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Catawbas refused to come, and sept us word that we were but women, and that they were men, and double men; and that they would make women of us, and would be always at war with us; they are a deceitful. people: our brother Assaragoa is deceived by them: we don't blame bim for it, but are sorry he is so deceived.
Brother Assarugoa,-We have confirmed tbe peace with the Cherokees, but not with tbe Catawbas; they have been treacberous and know it, so that the war must continue till one of us is destroyed; thus we think proper to tell you, that you may not be troubled at what we do to the Catawbas.
Brother Assaragoa,-We will now speak to the point between us. It is always a custom among brethren and strangers to use each other kindly: you have some very ill-natured people living up there, so we desire the persons in power may kuow that we are to have reasonable victuals when we want.
You know very well when the wbite people came first bere, they were poor; but now they have got lands and are by them become rich, and we are now poor: wbat little we have bad for the land goes soon away, but the land lasts for ever. You told us you had brought with you a chest of goods, and that you bave the key in your pockets; but we have never seen the chest, nor the goods that are said to be in it: it may be small and the goods may be few; we want to see them, and are desirous to come to some conclusion. We have been sleeping here these two days past, and have pot done any tbing to the purpose.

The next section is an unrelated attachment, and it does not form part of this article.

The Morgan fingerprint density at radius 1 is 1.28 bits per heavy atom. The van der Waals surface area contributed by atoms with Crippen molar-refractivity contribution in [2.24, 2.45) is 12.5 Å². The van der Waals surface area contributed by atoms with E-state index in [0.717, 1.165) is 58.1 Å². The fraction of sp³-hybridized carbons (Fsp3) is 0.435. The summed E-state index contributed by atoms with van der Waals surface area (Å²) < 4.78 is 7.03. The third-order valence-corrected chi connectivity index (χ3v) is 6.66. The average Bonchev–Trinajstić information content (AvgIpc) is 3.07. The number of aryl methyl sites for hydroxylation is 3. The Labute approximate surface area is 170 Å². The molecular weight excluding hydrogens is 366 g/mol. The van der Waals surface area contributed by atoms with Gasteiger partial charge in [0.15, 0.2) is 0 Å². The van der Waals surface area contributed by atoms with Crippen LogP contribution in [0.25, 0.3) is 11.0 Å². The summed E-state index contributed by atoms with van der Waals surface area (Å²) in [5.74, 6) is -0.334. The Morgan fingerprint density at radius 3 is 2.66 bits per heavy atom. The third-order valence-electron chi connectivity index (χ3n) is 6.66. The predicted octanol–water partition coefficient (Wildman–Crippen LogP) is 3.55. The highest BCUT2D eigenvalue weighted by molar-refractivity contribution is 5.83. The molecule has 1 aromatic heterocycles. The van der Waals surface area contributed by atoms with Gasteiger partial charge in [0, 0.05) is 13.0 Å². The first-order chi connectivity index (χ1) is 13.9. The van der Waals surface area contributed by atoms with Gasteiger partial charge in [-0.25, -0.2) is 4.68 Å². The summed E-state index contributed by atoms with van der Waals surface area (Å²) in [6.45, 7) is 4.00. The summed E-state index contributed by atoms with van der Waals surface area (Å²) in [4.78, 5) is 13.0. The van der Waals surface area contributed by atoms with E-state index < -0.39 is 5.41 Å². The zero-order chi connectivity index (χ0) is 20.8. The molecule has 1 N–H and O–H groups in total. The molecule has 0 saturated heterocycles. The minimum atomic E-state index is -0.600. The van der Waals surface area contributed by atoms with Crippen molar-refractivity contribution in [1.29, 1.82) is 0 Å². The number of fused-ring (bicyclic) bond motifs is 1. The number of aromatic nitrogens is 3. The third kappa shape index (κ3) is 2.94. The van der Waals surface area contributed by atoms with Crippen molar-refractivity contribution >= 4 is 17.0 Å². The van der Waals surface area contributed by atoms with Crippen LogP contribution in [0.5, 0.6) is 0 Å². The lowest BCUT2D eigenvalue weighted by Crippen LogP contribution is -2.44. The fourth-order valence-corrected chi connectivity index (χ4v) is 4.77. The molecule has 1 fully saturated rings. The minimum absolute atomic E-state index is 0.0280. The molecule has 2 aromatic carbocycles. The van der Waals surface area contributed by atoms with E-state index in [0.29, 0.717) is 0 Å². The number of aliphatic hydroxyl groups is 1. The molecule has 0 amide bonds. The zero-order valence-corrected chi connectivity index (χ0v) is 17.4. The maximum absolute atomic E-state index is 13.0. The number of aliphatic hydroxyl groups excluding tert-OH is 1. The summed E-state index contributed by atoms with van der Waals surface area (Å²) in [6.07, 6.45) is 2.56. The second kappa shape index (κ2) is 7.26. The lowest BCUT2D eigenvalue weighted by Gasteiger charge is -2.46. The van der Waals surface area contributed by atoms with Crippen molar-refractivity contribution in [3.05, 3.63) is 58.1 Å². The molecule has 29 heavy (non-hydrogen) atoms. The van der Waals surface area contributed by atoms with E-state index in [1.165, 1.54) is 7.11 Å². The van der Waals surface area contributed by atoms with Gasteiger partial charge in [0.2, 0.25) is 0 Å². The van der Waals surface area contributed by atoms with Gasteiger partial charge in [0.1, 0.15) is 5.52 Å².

The Cominissioners replied they should see the goods on Monday,
Lancaster Court-House, July 3d, 1744.
The Governor spoke as follows:--
Friends and Brethren of the Six Nations ---
At a treaty held with many of the chiefs of your nations two years ago, the road between us was madę clearer and wider, our fire was enlarged, and our friend. ship confirmed, by an exchange of presents.
We think ourselves happy in having been instrumental to your meeting with your brethren of Virginia and Maryland; this has given us an opportunity of seeing you sooner than perhaps we should otherwise have done. As we are under mutual obligation by treaties, we hear with our ears for you, and you hear with your ears for us, we take this opportunity to inform you of what very nearly concerns us both.
The Great King of England and the French King, have declared war against each other; two battles* have been fought, one by land and the other by sea; the great King of England commanded the land army in person, and gained a complete victory; numbers of the French were killed and taken prisoners, and the rest were forced to pass a river to save their lives. The Great God covered the King's head in that battle, so that he did not receive the least hurt, for wbich you as well as we have reason to be very thankful.
The engagement at sea was likewise to the advantage of the English. The French and the Spaniards joined their ships together and came out to fight us. The brave English Admiral burned one of their largest
ships, and many others were so sbattered that they were glad to run away in the dark and bide in their own barbour.
I need not put you in mind how much William Penn and his sons have been your friends, and the friends of all the Indians: you have long and often experienced their friendship for you, por need I repeat to you how kindly you were treated and what valuable presents were made to you two years ago by the Governor, the Council and the Asseinbly of Pennsylvania: the sons of William Penn are all now in England and have left me in their place, well knowing how much I regard you and all the Indians; as a fresh proof of this I have left my house and am come to renew our treaties, to brighten the covenant chain, and to corfirm our friend. sbip with you: in testimony wbereof I present you with this belt of wampum. (Which was received with the yo-ha.)